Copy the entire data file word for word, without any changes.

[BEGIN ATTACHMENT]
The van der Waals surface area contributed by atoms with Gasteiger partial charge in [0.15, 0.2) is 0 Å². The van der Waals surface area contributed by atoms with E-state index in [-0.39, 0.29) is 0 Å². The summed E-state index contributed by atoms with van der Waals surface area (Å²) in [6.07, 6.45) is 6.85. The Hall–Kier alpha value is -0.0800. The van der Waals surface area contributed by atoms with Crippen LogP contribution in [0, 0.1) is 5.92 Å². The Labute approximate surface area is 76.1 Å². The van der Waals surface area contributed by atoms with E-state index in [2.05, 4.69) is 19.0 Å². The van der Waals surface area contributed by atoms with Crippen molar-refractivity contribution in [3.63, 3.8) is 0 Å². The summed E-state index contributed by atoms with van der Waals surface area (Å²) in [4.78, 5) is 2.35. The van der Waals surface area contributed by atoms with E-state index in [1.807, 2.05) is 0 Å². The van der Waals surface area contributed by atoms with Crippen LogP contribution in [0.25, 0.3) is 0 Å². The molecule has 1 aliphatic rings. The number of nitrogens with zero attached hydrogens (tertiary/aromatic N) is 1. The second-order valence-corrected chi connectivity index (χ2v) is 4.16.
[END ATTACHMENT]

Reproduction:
The van der Waals surface area contributed by atoms with Gasteiger partial charge in [0.15, 0.2) is 0 Å². The van der Waals surface area contributed by atoms with E-state index in [-0.39, 0.29) is 0 Å². The summed E-state index contributed by atoms with van der Waals surface area (Å²) in [6.07, 6.45) is 6.85. The Hall–Kier alpha value is -0.0800. The van der Waals surface area contributed by atoms with Crippen LogP contribution in [0, 0.1) is 5.92 Å². The Labute approximate surface area is 76.1 Å². The van der Waals surface area contributed by atoms with E-state index in [2.05, 4.69) is 19.0 Å². The van der Waals surface area contributed by atoms with Crippen molar-refractivity contribution in [3.63, 3.8) is 0 Å². The summed E-state index contributed by atoms with van der Waals surface area (Å²) in [4.78, 5) is 2.35. The van der Waals surface area contributed by atoms with E-state index in [1.807, 2.05) is 0 Å². The van der Waals surface area contributed by atoms with Crippen LogP contribution in [0.25, 0.3) is 0 Å². The molecule has 1 aliphatic rings. The number of nitrogens with zero attached hydrogens (tertiary/aromatic N) is 1. The second-order valence-corrected chi connectivity index (χ2v) is 4.16.